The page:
Charles Davis Photographer

Aug 16, 2021

Mandy Lamont

Charles Davis

Multi award winning wildlife photographer Charles Davis is a true local, 6th generation! Like all local kids in the Monaro, all he wanted to do was go snowboarding and as soon as he finished school he went overseas snowboarding, taking photos as he travelled, getting more and more into photography. “I didn’t want to photograph snowboarding because if you take your camera out snowboarding, you don’t snowboard, you just photograph your mates and that sucks.”

The hunter

Growing up on the family farm in Cooma, Charles spent a lot of time hunting with his Dad and Granddad, stalking animals. Always questioning, what is it? When does it come? When does it breed? Where does it breed? What does it eat? and how is it best to get close to it?

With several artists and science degrees in the family, he then went on to do his own science degree in Ecology. He started selling photos before he finished. “I didn’t set out to be a wildlife photographer. I just kept selling photos then eventually I was making more money selling photos than I was working in my part time job. So I told them to stuff it.” Moving back to his Grandfather’s old homestead after he died. Charles has been working as a professional wildlife photographer for the last 5 years.

Documentary work

Charles has done documentary work for National Geographic and David Attenborough, but photographing animals in the snow is his niche. “The only reason I make a living out of it is because I have a niche, and no one else will even touch it, which I relish in, so that’s my thing.”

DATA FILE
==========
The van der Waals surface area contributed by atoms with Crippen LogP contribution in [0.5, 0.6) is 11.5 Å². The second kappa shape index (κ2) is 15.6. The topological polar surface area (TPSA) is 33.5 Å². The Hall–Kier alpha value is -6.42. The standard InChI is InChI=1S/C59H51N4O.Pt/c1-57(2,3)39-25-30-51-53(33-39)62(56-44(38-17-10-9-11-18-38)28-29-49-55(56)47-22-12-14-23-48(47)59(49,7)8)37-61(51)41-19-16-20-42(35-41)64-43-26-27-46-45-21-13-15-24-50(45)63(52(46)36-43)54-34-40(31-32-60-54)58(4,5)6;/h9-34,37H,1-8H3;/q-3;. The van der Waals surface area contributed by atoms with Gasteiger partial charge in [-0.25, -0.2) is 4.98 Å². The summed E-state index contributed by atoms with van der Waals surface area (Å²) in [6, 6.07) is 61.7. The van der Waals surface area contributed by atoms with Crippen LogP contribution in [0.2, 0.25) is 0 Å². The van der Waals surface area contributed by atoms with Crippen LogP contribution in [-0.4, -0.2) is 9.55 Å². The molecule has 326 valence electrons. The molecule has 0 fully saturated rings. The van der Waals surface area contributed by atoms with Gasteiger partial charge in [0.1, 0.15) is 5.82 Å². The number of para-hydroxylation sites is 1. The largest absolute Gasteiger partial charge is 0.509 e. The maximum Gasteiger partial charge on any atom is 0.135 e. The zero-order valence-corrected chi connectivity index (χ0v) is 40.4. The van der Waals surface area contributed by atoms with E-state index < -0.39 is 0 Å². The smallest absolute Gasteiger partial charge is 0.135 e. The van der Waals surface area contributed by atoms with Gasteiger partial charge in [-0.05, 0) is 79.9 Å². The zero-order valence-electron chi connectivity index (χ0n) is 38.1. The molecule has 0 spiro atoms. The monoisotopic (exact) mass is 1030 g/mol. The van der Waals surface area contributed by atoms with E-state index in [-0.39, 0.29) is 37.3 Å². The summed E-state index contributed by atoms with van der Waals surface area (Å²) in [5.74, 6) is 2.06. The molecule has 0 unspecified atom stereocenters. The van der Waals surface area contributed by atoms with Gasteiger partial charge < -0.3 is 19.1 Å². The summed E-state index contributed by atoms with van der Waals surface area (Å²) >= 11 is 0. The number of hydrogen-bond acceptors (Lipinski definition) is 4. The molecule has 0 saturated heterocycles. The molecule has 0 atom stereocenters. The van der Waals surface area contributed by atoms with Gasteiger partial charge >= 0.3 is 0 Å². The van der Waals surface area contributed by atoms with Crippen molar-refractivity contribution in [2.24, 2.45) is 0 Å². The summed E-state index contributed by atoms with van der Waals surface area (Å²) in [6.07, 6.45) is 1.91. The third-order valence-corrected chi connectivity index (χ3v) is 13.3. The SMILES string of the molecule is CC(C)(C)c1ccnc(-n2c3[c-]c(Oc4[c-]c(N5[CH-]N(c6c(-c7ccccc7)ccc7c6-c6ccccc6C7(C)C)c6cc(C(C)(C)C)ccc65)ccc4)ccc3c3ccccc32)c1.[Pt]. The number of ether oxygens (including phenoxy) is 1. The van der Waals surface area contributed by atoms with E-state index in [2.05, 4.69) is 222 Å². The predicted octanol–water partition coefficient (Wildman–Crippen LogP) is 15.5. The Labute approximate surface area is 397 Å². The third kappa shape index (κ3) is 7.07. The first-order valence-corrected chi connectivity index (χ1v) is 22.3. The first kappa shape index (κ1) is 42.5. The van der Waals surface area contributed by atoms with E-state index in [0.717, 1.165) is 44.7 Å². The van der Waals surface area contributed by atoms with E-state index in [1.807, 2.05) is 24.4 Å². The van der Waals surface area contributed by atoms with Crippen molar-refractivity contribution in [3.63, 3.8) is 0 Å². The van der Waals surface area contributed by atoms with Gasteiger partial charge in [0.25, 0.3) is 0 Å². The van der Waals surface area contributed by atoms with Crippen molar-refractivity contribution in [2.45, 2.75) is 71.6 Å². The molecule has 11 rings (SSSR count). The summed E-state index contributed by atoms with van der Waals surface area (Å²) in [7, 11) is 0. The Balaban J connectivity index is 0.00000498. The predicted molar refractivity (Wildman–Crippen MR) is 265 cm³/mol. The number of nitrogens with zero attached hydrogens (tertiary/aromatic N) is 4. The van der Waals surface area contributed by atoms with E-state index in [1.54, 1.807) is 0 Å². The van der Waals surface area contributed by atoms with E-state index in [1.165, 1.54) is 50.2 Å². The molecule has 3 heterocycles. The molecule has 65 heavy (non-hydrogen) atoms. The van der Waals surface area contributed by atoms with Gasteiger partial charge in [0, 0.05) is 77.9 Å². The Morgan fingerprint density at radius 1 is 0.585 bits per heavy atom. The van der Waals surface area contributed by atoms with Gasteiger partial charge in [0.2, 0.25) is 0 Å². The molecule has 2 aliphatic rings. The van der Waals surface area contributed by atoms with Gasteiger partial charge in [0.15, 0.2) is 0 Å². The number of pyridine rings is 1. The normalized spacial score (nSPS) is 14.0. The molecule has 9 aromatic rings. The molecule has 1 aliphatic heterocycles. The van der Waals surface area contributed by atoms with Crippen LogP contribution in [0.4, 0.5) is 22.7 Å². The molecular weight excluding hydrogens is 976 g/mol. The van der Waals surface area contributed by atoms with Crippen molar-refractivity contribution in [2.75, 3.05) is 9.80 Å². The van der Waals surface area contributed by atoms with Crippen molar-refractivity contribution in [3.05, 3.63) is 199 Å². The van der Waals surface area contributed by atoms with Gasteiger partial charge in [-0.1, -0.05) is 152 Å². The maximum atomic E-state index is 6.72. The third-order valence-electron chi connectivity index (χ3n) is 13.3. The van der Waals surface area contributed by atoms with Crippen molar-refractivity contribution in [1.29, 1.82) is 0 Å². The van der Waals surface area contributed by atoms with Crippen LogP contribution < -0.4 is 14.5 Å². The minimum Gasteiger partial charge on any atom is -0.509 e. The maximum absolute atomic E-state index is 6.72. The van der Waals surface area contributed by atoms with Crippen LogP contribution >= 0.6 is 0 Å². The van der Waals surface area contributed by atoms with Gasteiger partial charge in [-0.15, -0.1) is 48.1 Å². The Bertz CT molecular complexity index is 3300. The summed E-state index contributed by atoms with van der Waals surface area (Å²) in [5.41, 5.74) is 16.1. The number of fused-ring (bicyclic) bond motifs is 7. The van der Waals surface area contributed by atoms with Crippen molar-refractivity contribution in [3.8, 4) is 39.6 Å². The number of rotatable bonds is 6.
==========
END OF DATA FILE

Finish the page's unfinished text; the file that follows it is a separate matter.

More determined than patient, he can get frustrated out in the field. “I’ll lye in the snow for hours till I can’t keep the camera steady I’m shaking so much.” Echidnas are the worst, according to Charles, “they’re quick, highly sensitive, and crunching snow just makes them tuck down, so to get echidna shots you have to go really wide and lye down where you think they’re going to come. You have to let them come to you otherwise you stuff it and if they know you’re there it’s all over. You can spend hours waiting for them to come back up again and they just won’t do it. You have to be invisible. I waited 6 hours for an echidna once and didn’t get the shot.”

Animal behaviour

“It’s not just waiting continually in one place, it’s getting an understanding of its behaviour. Going out enough so I’ll know where the things are at the right times doing the things I want and then when the conditions are right I can go to that spot and hopefully bring it all together. People say ‘you’re lucky’, but it’s not so much luck, it’s knowing enough of the variables that you eliminate the negatives and you’re left with only the big thing that could happen. And when it does, it’s the best thing ever. It takes me back to snowboarding, when you learn a new trick and that buzz you get, it’s so good.

For me it’s getting photos that no one else has gotten before. I want the really hard impossible photos. I want a white dingo killing a kangaroo in the snow, I want a wedgetail eagle killing a kangaroo. These are the things I want because they haven’t been done before. You have to go out and out and out…… You have to be more sneaky than that animal is, and it’s already a sneaky animal, that’s its thing, that’s hard. Those shots are really hard to get.”

Mother Nature the director